As converges to if converges to infinity, we expect that the level of the test (2.7) is close to at the ”boundary” of the null hypothesis, if is small. This happens, for example, if the variance (and hence the pooled variance ) is small or, alternatively, if the sample sizes and in both groups are very large. On the other hand the test (2.7) is conservative if the variance is large. In the extreme case we have

a.2 The uniformly most powerful approach

Similar to the TOST the test proposed in Section 2.2 simplifies under the additional assumption of a known variance. As the variance is assumed to be known, the null hypothesis is rejected, whenever,

(3.2)

where denotes the -quantile of the folded normal distribution . The following result shows that the test defined by (2.8) is the uniformly most powerful test for the hypotheses (2.1). It is well known in the mathematical statistics literature and we present a proof here for the sake of completeness (see also Lehmann and Romano (2006), Romano et al. (2005) or Wellek (2010)).

Theorem A.1.

The test defined by (2.8) is the uniformly most powerful (UMP) for the hypotheses (2.1). Moreover, among all tests for the hypotheses (2.1) with power function satisfying the test defined by (2.8) has also minimal type I error.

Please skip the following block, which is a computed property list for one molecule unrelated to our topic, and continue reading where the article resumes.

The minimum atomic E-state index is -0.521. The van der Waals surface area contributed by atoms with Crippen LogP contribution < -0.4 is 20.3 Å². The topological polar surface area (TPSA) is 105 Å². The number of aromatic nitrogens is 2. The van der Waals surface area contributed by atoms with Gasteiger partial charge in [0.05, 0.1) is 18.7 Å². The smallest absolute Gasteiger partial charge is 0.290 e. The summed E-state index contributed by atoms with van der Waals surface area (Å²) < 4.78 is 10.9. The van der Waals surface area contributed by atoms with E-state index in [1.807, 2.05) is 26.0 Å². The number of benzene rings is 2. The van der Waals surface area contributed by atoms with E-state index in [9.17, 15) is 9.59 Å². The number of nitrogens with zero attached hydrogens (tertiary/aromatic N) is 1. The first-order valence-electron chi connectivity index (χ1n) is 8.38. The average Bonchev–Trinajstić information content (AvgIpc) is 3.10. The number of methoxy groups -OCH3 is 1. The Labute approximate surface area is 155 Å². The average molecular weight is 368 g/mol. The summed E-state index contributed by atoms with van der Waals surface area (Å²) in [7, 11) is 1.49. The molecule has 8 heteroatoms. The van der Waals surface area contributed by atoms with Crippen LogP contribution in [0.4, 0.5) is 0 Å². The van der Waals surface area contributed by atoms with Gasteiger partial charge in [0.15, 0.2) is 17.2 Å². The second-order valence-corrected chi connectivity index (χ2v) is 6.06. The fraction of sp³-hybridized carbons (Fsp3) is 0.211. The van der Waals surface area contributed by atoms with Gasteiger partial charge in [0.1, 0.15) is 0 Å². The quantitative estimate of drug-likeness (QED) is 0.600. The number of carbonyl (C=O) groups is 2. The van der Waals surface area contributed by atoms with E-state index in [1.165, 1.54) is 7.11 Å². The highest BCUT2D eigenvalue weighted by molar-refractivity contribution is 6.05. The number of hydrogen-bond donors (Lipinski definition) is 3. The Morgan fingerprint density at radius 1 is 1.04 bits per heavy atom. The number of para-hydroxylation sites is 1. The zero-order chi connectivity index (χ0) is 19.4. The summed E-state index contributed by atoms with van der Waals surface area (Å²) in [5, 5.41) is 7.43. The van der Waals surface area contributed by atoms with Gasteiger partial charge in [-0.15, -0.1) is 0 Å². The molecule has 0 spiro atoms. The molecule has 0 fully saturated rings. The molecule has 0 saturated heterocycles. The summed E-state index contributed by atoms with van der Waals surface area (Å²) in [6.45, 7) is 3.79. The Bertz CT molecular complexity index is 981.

Proof: In order to prove optimality recall (2.5), that is , and note that the hypotheses in (2.1) can be rewritten as

(3.3)

The test (2.8) rejects the null hypothesis whenever , where is the quantile of the folded normal distribution with parameters , which is defined by

(3.4)

The probability of rejection is now given by

(3.5)

where denotes the distribution function of the standard-normal distribution.

On the other hand the uniformly most powerful test for the problem (3.3) is well known, see for example Theorem 6 in Section 3.7 of Lehmann and Romano (2006) or Example 1.1 in Romano et al. (2005) This test reject the null hypothesis in (3.3), whenever

where the constant is the unique solution of the equation

(3.6)

[see Example 1.1 in Romano et al. (2005)]. As the equations (3.4) and (3.6) coincide, it follows that and the test (2.8) coincides with the UMP test for the hypotheses (2.1).


As a consequence of Theorem A.1 the test proposed in Section 2.2 has always more power than the test defined by (2.7). This is indicated in Figure 2, where we display the power of both tests in different scenarios (, ). The left panel shows the power curves for . In this case the curves basically coincide (although the power of the test (2.8) is slightly larger as stated in Theorem A.1). For increasing variance () it becomes obvious that the power of the test (2.8) is much higher than that for the TOST. This effect becomes even clearer in the right panel (), where the power curve of the TOST is identical to zero.

Figure 2: Power curves of the tests (2.8) (solid red line) and the test (2.7) (dashed line) for different , and (from left to right). The horizontal line indicates the level and the vertical lines mark the threshold ().